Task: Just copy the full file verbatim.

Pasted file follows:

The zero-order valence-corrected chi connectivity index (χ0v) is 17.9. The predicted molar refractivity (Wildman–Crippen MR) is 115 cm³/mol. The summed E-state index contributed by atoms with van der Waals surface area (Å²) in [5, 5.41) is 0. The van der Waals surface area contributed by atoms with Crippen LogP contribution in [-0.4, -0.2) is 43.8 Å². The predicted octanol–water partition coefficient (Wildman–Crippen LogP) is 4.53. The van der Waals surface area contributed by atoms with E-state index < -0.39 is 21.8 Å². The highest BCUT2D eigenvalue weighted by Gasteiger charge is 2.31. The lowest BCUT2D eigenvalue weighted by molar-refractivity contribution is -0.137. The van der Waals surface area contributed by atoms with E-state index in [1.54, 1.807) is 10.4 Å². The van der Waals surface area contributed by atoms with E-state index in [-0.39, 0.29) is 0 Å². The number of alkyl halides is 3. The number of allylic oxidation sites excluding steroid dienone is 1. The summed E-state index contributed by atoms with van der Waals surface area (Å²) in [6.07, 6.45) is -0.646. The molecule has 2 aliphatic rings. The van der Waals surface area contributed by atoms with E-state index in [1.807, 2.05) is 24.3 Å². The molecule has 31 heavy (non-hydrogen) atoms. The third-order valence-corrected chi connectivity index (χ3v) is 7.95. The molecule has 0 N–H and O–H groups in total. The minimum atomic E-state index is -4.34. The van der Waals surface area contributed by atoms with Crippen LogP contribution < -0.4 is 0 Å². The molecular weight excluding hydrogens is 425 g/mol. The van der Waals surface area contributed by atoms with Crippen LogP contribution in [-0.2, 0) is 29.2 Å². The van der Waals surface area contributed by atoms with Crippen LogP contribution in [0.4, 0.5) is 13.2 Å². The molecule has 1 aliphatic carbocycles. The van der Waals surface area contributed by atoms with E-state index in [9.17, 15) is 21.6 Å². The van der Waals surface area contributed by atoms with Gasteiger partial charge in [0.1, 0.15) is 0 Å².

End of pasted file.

The zero-order valence-corrected chi connectivity index (χ0v) is 17.9. The predicted molar refractivity (Wildman–Crippen MR) is 115 cm³/mol. The summed E-state index contributed by atoms with van der Waals surface area (Å²) in [5, 5.41) is 0. The van der Waals surface area contributed by atoms with Crippen LogP contribution in [-0.4, -0.2) is 43.8 Å². The predicted octanol–water partition coefficient (Wildman–Crippen LogP) is 4.53. The van der Waals surface area contributed by atoms with E-state index < -0.39 is 21.8 Å². The highest BCUT2D eigenvalue weighted by Gasteiger charge is 2.31. The lowest BCUT2D eigenvalue weighted by molar-refractivity contribution is -0.137. The van der Waals surface area contributed by atoms with E-state index in [1.54, 1.807) is 10.4 Å². The van der Waals surface area contributed by atoms with E-state index in [-0.39, 0.29) is 0 Å². The number of alkyl halides is 3. The number of allylic oxidation sites excluding steroid dienone is 1. The summed E-state index contributed by atoms with van der Waals surface area (Å²) in [6.07, 6.45) is -0.646. The molecule has 2 aliphatic rings. The van der Waals surface area contributed by atoms with E-state index in [1.807, 2.05) is 24.3 Å². The molecule has 31 heavy (non-hydrogen) atoms. The third-order valence-corrected chi connectivity index (χ3v) is 7.95. The molecule has 0 N–H and O–H groups in total. The minimum atomic E-state index is -4.34. The van der Waals surface area contributed by atoms with Crippen LogP contribution < -0.4 is 0 Å². The molecular weight excluding hydrogens is 425 g/mol. The van der Waals surface area contributed by atoms with Crippen LogP contribution in [-0.2, 0) is 29.2 Å². The van der Waals surface area contributed by atoms with Crippen LogP contribution in [0.4, 0.5) is 13.2 Å². The molecule has 1 aliphatic carbocycles. The van der Waals surface area contributed by atoms with E-state index in [9.17, 15) is 21.6 Å². The van der Waals surface area contributed by atoms with Gasteiger partial charge in [0.1, 0.15) is 0 Å².